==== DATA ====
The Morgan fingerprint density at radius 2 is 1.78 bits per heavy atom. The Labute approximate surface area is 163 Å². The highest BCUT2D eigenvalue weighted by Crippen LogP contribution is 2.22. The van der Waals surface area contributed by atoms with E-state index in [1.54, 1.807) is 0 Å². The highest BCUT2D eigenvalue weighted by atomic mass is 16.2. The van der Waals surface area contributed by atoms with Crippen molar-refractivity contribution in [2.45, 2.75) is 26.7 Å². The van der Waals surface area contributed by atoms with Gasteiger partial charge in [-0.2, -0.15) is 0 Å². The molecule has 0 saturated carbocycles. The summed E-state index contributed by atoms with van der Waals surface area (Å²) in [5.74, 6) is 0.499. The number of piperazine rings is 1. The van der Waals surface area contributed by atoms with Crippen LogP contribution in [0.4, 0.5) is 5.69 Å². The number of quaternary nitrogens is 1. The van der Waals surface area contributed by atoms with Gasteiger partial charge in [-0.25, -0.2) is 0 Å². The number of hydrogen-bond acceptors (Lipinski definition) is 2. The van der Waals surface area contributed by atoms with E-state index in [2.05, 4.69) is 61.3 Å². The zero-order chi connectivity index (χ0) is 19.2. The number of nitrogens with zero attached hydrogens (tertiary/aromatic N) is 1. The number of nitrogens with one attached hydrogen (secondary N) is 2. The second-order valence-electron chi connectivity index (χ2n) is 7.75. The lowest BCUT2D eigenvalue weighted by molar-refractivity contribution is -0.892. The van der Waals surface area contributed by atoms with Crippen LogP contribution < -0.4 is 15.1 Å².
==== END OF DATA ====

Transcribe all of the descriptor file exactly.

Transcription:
The Morgan fingerprint density at radius 2 is 1.78 bits per heavy atom. The Labute approximate surface area is 163 Å². The highest BCUT2D eigenvalue weighted by Crippen LogP contribution is 2.22. The van der Waals surface area contributed by atoms with E-state index in [1.54, 1.807) is 0 Å². The highest BCUT2D eigenvalue weighted by atomic mass is 16.2. The van der Waals surface area contributed by atoms with Crippen molar-refractivity contribution in [2.45, 2.75) is 26.7 Å². The van der Waals surface area contributed by atoms with Gasteiger partial charge in [-0.2, -0.15) is 0 Å². The molecule has 0 saturated carbocycles. The summed E-state index contributed by atoms with van der Waals surface area (Å²) in [5.74, 6) is 0.499. The number of piperazine rings is 1. The van der Waals surface area contributed by atoms with Crippen LogP contribution in [0.4, 0.5) is 5.69 Å². The number of quaternary nitrogens is 1. The van der Waals surface area contributed by atoms with Gasteiger partial charge in [-0.25, -0.2) is 0 Å². The number of hydrogen-bond acceptors (Lipinski definition) is 2. The van der Waals surface area contributed by atoms with E-state index in [2.05, 4.69) is 61.3 Å². The zero-order chi connectivity index (χ0) is 19.2. The number of nitrogens with zero attached hydrogens (tertiary/aromatic N) is 1. The number of nitrogens with one attached hydrogen (secondary N) is 2. The second-order valence-electron chi connectivity index (χ2n) is 7.75. The lowest BCUT2D eigenvalue weighted by molar-refractivity contribution is -0.892. The van der Waals surface area contributed by atoms with Crippen LogP contribution < -0.4 is 15.1 Å².